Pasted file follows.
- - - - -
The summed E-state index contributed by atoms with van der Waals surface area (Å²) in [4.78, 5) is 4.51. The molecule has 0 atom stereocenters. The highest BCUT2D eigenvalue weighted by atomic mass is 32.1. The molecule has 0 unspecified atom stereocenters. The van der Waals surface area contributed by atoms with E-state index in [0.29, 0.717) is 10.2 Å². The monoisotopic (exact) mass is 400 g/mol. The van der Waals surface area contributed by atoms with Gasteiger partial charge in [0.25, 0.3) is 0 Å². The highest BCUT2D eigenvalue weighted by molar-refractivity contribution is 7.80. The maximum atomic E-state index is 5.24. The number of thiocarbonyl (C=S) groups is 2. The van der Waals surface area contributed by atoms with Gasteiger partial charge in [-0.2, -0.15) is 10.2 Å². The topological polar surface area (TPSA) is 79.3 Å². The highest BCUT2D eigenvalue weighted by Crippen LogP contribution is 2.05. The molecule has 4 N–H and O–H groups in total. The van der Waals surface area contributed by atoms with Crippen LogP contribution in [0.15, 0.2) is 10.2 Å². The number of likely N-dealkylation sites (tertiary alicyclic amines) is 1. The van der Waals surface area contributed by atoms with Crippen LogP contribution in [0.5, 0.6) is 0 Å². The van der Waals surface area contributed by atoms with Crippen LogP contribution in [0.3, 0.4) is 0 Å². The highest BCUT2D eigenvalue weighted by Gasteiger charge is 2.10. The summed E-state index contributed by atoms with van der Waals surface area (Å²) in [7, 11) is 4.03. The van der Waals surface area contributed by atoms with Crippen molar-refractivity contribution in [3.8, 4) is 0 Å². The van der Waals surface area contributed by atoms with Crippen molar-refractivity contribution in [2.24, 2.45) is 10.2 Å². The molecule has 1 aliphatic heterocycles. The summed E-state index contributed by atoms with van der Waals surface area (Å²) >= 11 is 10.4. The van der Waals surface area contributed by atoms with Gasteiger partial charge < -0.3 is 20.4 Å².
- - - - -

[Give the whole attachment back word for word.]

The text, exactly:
The summed E-state index contributed by atoms with van der Waals surface area (Å²) in [4.78, 5) is 4.51. The molecule has 0 atom stereocenters. The highest BCUT2D eigenvalue weighted by atomic mass is 32.1. The molecule has 0 unspecified atom stereocenters. The van der Waals surface area contributed by atoms with E-state index in [0.29, 0.717) is 10.2 Å². The monoisotopic (exact) mass is 400 g/mol. The van der Waals surface area contributed by atoms with Gasteiger partial charge in [0.25, 0.3) is 0 Å². The highest BCUT2D eigenvalue weighted by molar-refractivity contribution is 7.80. The maximum atomic E-state index is 5.24. The number of thiocarbonyl (C=S) groups is 2. The van der Waals surface area contributed by atoms with Gasteiger partial charge in [-0.2, -0.15) is 10.2 Å². The topological polar surface area (TPSA) is 79.3 Å². The highest BCUT2D eigenvalue weighted by Crippen LogP contribution is 2.05. The molecule has 4 N–H and O–H groups in total. The van der Waals surface area contributed by atoms with Crippen LogP contribution in [0.15, 0.2) is 10.2 Å². The number of likely N-dealkylation sites (tertiary alicyclic amines) is 1. The van der Waals surface area contributed by atoms with Crippen LogP contribution in [0.5, 0.6) is 0 Å². The van der Waals surface area contributed by atoms with Crippen LogP contribution in [0.3, 0.4) is 0 Å². The highest BCUT2D eigenvalue weighted by Gasteiger charge is 2.10. The summed E-state index contributed by atoms with van der Waals surface area (Å²) in [7, 11) is 4.03. The van der Waals surface area contributed by atoms with Crippen molar-refractivity contribution in [3.8, 4) is 0 Å². The van der Waals surface area contributed by atoms with Crippen molar-refractivity contribution in [2.24, 2.45) is 10.2 Å². The molecule has 1 aliphatic heterocycles. The summed E-state index contributed by atoms with van der Waals surface area (Å²) >= 11 is 10.4. The van der Waals surface area contributed by atoms with Gasteiger partial charge < -0.3 is 20.4 Å².